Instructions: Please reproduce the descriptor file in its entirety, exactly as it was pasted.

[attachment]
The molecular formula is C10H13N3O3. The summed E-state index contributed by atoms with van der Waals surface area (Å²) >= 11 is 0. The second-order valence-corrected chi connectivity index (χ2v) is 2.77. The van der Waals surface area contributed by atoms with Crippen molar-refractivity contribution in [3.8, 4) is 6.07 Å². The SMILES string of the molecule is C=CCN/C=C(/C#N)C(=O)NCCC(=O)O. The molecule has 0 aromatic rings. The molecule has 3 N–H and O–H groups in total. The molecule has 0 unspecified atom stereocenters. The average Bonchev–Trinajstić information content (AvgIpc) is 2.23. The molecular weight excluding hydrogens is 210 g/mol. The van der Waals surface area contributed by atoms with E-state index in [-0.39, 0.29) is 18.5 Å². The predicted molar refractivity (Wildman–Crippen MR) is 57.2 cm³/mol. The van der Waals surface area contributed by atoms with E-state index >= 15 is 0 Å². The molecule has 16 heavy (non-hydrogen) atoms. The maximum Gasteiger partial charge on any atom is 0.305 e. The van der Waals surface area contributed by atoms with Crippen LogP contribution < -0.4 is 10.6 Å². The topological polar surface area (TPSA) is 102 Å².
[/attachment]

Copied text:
The molecular formula is C10H13N3O3. The summed E-state index contributed by atoms with van der Waals surface area (Å²) >= 11 is 0. The second-order valence-corrected chi connectivity index (χ2v) is 2.77. The van der Waals surface area contributed by atoms with Crippen molar-refractivity contribution in [3.8, 4) is 6.07 Å². The SMILES string of the molecule is C=CCN/C=C(/C#N)C(=O)NCCC(=O)O. The molecule has 0 aromatic rings. The molecule has 3 N–H and O–H groups in total. The molecule has 0 unspecified atom stereocenters. The average Bonchev–Trinajstić information content (AvgIpc) is 2.23. The molecular weight excluding hydrogens is 210 g/mol. The van der Waals surface area contributed by atoms with E-state index in [-0.39, 0.29) is 18.5 Å². The predicted molar refractivity (Wildman–Crippen MR) is 57.2 cm³/mol. The van der Waals surface area contributed by atoms with E-state index >= 15 is 0 Å². The molecule has 16 heavy (non-hydrogen) atoms. The maximum Gasteiger partial charge on any atom is 0.305 e. The van der Waals surface area contributed by atoms with Crippen LogP contribution < -0.4 is 10.6 Å². The topological polar surface area (TPSA) is 102 Å².